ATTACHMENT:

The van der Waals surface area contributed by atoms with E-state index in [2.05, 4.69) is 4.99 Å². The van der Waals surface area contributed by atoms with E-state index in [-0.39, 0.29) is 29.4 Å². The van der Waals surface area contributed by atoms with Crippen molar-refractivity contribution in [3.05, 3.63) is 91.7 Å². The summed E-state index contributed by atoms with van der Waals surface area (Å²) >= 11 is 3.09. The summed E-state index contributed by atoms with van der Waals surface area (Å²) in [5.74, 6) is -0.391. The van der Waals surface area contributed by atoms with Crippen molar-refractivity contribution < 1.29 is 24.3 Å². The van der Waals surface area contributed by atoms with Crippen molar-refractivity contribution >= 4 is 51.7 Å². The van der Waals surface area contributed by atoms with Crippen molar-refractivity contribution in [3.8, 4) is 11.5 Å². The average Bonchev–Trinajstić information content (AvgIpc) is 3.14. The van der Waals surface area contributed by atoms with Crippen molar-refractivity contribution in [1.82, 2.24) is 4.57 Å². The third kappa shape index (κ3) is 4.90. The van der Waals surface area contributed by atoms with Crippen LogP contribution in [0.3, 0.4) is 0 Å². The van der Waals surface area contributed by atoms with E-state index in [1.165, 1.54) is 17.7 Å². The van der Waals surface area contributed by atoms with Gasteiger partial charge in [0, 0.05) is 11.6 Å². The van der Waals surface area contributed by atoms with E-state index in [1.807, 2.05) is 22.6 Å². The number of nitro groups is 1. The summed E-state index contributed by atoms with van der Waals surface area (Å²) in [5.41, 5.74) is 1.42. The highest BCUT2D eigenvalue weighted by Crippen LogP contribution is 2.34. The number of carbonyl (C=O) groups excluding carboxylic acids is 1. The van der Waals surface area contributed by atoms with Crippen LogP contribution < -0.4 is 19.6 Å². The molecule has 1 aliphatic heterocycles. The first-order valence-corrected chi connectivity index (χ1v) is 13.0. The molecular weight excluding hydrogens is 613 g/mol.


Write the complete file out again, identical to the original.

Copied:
The van der Waals surface area contributed by atoms with E-state index in [2.05, 4.69) is 4.99 Å². The van der Waals surface area contributed by atoms with E-state index in [-0.39, 0.29) is 29.4 Å². The van der Waals surface area contributed by atoms with Crippen molar-refractivity contribution in [3.05, 3.63) is 91.7 Å². The summed E-state index contributed by atoms with van der Waals surface area (Å²) >= 11 is 3.09. The summed E-state index contributed by atoms with van der Waals surface area (Å²) in [5.74, 6) is -0.391. The van der Waals surface area contributed by atoms with Crippen molar-refractivity contribution < 1.29 is 24.3 Å². The van der Waals surface area contributed by atoms with Crippen molar-refractivity contribution >= 4 is 51.7 Å². The van der Waals surface area contributed by atoms with Crippen molar-refractivity contribution in [3.8, 4) is 11.5 Å². The average Bonchev–Trinajstić information content (AvgIpc) is 3.14. The van der Waals surface area contributed by atoms with Crippen molar-refractivity contribution in [1.82, 2.24) is 4.57 Å². The third kappa shape index (κ3) is 4.90. The van der Waals surface area contributed by atoms with Crippen LogP contribution in [0.3, 0.4) is 0 Å². The van der Waals surface area contributed by atoms with E-state index in [1.165, 1.54) is 17.7 Å². The van der Waals surface area contributed by atoms with Gasteiger partial charge in [0, 0.05) is 11.6 Å². The van der Waals surface area contributed by atoms with E-state index in [1.807, 2.05) is 22.6 Å². The number of nitro groups is 1. The summed E-state index contributed by atoms with van der Waals surface area (Å²) in [5.41, 5.74) is 1.42. The highest BCUT2D eigenvalue weighted by Crippen LogP contribution is 2.34. The number of carbonyl (C=O) groups excluding carboxylic acids is 1. The van der Waals surface area contributed by atoms with Crippen LogP contribution < -0.4 is 19.6 Å². The molecule has 1 aliphatic heterocycles. The first-order valence-corrected chi connectivity index (χ1v) is 13.0. The molecular weight excluding hydrogens is 613 g/mol.